New Block Diffusion Plugin Creates AI-Generated Images from Text Prompts

AI image generation has quickly become more accessible over the past few months and is making its way into different industries that require asset creation. Although it’s still somewhat limited, AI image generators can create breathtaking photorealistic images from complex prompts. AI-assisted artists have even begun selling their works on stock photography sites.

DALL-E 2 was the first to make a big splash on social media. Its closed platform and invite-only beta has kept many potential creators on the sidelines, but open source alternatives like Stable Diffusion are taking off. The machine learning, text-to-image model is improving thanks to its growing ecosystem of contributors and extenders.

Kevin Batdorf, an Application Developer at Extendify, has created a free plugin called Block Diffusion that uses Stable Diffusion to generate images inside the block editor based on text prompts.

Block Diffusion uses the public Replicate API to generate images in the cloud. This requires users have an account at It will generate some images for free but thereafter will be $0.01 USD per image using Replicate’s Stable Diffusion model. Images generate in six seconds.

The model was trained on LAION-5B, an open AI training dataset containing over five billion image-text pairs. It has some limitations in that it cannot achieve perfect photorealism or render legible text. It also may have difficulty rendering faces and people.

For many WordPress content use cases, the Stable Diffusion model should be adequate for illustrating posts and creating unique featured images. Batdorf plans to add the following features in future releases:

  • Use an existing image as starting point
  • Add an image mask to only generate specific areas
  • Help with prompt ideas and inspiration
  • Run multiple image predictions at once
  • Have more control over the image generation steps
  • View your prediction history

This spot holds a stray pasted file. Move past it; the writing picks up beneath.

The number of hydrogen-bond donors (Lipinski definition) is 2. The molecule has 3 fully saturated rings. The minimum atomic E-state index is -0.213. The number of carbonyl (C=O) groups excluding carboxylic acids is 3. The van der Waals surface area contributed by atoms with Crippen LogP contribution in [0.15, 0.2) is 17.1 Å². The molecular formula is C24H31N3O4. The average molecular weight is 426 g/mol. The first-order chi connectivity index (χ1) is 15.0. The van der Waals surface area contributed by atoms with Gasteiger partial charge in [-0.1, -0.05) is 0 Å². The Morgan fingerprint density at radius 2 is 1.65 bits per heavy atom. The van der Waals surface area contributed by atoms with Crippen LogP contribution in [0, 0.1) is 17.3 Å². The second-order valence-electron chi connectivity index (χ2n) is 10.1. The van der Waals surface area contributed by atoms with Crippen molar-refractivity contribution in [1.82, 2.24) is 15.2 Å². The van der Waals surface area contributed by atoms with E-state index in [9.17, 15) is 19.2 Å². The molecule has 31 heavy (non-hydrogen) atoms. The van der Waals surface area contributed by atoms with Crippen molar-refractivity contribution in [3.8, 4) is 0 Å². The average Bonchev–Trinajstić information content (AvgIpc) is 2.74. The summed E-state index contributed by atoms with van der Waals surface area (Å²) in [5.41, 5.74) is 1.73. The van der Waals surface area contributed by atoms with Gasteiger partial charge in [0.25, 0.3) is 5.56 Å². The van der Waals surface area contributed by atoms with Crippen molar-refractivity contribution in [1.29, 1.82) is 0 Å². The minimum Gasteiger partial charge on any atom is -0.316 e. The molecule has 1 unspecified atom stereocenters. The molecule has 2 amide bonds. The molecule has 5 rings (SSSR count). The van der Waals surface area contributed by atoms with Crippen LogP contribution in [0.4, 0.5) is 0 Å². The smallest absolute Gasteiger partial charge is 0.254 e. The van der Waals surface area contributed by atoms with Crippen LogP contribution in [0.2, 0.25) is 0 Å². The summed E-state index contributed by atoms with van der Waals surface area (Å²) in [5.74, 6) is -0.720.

• Model selection from collections

The Block Diffusion plugin is a personal side project for Batdorf and he doesn’t plan to turn it into a commercial plugin.

“There are no plans to lock any features behind a pro or premium plugin,” he said. “All features will be added to this version on Over time I plan to add all features supported by Replicate, as well as additional features for the WordPress community specifically.”

In the meantime, Batdorf said users who find the plugin useful can support its continued development by sponsoring the project on GitHub through monthly or one-time contributions .


5 responses to “New Block Diffusion Plugin Creates AI-Generated Images from Text Prompts”

  1. I have come across this tech only recently. My friend is using AI to generate NPC images for RPG sessions.

    I can see this working in a number of industries though. Police could use this tech to build criminal profiles on the basis of witness reports. Historians could generate images of historical figures based on old writings. Exciting!

  2. This is great news. I am on the A.I. image train since a couple of weeks now by using midjourney. It definitely helps keeping costs low compared to buying stock images. However, some of the big stock image sites have closed submissions for computer generated graphics due to copyright issues. We should wait to see how this works out.

  3. The only concern I have is that many of these systems use collections of images where the original artist may not have given permission for the artwork to be used that way. It really falls into a copyright gray zone and ethically questionable. Also who owns the image that is created? The original artists whose artwork was used to generate it? The service that runs the AI that generated the artwork? The user who provided the prompts to generate the artwork? Everyone involved?

    • Hmm… the commercialization of the trained weights, which were trained using a wide array of images from various inline gallery sites… is kinda wild west right now?

      As for current ownership from services, that depends on the tos/eula of that services and… of which ever country one lives and operates in.

      Are the trained weights a derived work? If so, are catalogs and databases of artwork likewise considered derived works? What level of association of features, imagery, textual information… crosses the line from inspiration to derived work?

      I have a custom SD setup at home. I am exploring imagery that while it might be in the style of xyz… isn’t a subject matter that xyz has touched or has any plans to touch. No imagery like it existed before. It is associative artwork surfaced from the impression of millions of images from the internet.

      I think short of using the tech to copy someone’s style and claiming it as your own… or representing that work as being that of the original artists’…. There is a very large grey area that will have repercussions in other areas of copyright and internet usage. (Indices, databases, security hashes, etc.)


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